The book is pretty inexpensive at $6 for the electronic version, although I would offer the caveat that because it’s scanned (presumably to keep the fantastic astronomical pictures and star charts in the book in a useful format), you’ll have better luck viewing it on a tablet or computer rather than a phone. I downloaded it and was looking at it on my Galaxy Tab, and it was readable and looked good. If I tried to look at it on my phone, I suspect I would get a headache from all the small text very quickly. And of course there would be the irony of taking a bright electronic tablet out with you to look at a dark night sky; you’d kill your night vision every time you looked down at the book.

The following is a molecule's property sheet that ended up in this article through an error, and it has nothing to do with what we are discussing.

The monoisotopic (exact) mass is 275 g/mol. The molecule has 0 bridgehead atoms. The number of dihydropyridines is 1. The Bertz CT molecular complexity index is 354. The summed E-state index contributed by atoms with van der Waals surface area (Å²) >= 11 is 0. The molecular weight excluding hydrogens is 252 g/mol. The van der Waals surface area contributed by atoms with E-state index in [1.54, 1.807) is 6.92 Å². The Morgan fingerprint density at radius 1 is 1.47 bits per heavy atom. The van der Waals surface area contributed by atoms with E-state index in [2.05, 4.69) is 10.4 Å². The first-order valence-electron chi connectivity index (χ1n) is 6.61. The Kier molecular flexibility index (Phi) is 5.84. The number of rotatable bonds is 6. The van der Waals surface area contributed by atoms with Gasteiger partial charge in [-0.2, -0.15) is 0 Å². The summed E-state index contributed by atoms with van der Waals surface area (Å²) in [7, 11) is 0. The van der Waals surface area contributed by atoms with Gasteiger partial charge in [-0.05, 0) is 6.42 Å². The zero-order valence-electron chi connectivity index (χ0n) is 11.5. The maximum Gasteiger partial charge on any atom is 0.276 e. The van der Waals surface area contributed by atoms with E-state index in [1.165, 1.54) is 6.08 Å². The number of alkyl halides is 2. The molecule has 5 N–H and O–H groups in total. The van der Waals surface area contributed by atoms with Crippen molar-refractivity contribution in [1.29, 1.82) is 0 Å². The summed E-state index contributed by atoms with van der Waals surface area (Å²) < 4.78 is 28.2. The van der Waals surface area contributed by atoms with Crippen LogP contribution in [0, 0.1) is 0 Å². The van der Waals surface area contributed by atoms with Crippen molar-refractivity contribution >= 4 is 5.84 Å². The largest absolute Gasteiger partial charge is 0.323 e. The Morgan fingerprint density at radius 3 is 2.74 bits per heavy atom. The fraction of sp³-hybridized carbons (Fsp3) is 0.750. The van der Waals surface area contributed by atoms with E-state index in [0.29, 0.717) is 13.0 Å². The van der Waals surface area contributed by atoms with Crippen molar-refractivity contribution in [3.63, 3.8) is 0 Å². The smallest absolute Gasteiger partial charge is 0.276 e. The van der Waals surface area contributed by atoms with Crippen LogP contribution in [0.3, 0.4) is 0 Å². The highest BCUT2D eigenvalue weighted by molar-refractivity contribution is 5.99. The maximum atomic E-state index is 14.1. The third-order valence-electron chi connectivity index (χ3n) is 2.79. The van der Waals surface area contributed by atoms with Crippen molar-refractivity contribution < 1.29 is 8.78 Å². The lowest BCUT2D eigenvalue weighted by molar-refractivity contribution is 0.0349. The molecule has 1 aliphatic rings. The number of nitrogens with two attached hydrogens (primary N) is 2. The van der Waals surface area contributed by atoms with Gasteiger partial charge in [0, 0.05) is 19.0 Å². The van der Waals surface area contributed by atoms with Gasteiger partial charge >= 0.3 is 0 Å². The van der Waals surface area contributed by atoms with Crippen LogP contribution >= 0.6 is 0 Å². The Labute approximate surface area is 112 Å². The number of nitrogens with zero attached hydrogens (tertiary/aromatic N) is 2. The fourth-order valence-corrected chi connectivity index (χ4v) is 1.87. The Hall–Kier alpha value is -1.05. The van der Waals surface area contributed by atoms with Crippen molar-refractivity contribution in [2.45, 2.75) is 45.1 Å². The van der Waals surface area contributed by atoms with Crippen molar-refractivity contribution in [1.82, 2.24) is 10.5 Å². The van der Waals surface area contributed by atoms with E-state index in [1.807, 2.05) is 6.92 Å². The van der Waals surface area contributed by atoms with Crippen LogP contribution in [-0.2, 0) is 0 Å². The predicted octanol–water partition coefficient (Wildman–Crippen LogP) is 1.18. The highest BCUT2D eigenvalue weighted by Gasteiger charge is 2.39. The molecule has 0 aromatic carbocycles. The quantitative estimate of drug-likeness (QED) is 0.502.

Nevertheless, for those of you who don’t have the book and want it, or didn’t know that I wrote anything other than fiction and might be interested in seeing what else I write, this is a good intro. I’m actually very proud of this book; I had always wanted to write an astronomy book when I was younger so being able to do one was a genuine life goal. And as an added bonus, this book itself was very well received as beginner’s guide on everything that’s going on in the universe (and how to see it in the night sky). Check it out if you like.